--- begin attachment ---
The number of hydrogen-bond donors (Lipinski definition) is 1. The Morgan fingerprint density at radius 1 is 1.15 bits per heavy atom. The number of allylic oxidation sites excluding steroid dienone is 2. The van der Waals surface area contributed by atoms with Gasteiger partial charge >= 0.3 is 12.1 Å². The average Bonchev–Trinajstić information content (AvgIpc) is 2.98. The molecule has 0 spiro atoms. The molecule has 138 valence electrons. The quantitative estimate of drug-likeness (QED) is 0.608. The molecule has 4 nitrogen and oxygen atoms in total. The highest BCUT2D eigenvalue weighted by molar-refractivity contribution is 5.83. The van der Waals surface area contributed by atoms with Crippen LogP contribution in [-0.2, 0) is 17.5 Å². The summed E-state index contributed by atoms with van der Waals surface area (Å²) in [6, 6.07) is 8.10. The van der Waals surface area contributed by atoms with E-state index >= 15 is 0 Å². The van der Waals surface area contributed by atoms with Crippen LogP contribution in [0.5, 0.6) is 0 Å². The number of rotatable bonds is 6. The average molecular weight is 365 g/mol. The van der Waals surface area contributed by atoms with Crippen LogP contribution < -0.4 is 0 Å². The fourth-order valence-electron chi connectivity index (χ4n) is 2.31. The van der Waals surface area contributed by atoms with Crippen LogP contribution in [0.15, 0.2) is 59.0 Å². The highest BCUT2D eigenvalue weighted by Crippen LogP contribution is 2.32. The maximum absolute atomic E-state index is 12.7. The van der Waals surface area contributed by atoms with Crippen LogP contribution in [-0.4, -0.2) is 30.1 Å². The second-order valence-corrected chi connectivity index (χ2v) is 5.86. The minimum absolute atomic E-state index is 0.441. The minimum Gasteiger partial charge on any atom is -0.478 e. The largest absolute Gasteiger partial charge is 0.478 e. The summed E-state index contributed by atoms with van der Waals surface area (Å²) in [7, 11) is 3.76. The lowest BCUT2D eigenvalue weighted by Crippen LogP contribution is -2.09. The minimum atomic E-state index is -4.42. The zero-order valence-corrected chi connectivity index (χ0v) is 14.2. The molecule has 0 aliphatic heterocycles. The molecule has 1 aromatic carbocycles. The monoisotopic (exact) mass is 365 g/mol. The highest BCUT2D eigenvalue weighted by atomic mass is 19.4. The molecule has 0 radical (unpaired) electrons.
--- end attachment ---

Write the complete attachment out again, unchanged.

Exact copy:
The number of hydrogen-bond donors (Lipinski definition) is 1. The Morgan fingerprint density at radius 1 is 1.15 bits per heavy atom. The number of allylic oxidation sites excluding steroid dienone is 2. The van der Waals surface area contributed by atoms with Gasteiger partial charge >= 0.3 is 12.1 Å². The average Bonchev–Trinajstić information content (AvgIpc) is 2.98. The molecule has 0 spiro atoms. The molecule has 138 valence electrons. The quantitative estimate of drug-likeness (QED) is 0.608. The molecule has 4 nitrogen and oxygen atoms in total. The highest BCUT2D eigenvalue weighted by molar-refractivity contribution is 5.83. The van der Waals surface area contributed by atoms with Crippen LogP contribution in [-0.2, 0) is 17.5 Å². The summed E-state index contributed by atoms with van der Waals surface area (Å²) in [6, 6.07) is 8.10. The van der Waals surface area contributed by atoms with E-state index >= 15 is 0 Å². The van der Waals surface area contributed by atoms with Crippen LogP contribution in [0.5, 0.6) is 0 Å². The number of rotatable bonds is 6. The average molecular weight is 365 g/mol. The van der Waals surface area contributed by atoms with Crippen LogP contribution < -0.4 is 0 Å². The fourth-order valence-electron chi connectivity index (χ4n) is 2.31. The van der Waals surface area contributed by atoms with Crippen LogP contribution in [0.15, 0.2) is 59.0 Å². The highest BCUT2D eigenvalue weighted by Crippen LogP contribution is 2.32. The maximum absolute atomic E-state index is 12.7. The van der Waals surface area contributed by atoms with Crippen LogP contribution in [-0.4, -0.2) is 30.1 Å². The second-order valence-corrected chi connectivity index (χ2v) is 5.86. The minimum absolute atomic E-state index is 0.441. The minimum Gasteiger partial charge on any atom is -0.478 e. The largest absolute Gasteiger partial charge is 0.478 e. The summed E-state index contributed by atoms with van der Waals surface area (Å²) in [7, 11) is 3.76. The lowest BCUT2D eigenvalue weighted by Crippen LogP contribution is -2.09. The minimum atomic E-state index is -4.42. The zero-order valence-corrected chi connectivity index (χ0v) is 14.2. The molecule has 0 aliphatic heterocycles. The molecule has 1 aromatic carbocycles. The monoisotopic (exact) mass is 365 g/mol. The highest BCUT2D eigenvalue weighted by atomic mass is 19.4. The molecule has 0 radical (unpaired) electrons.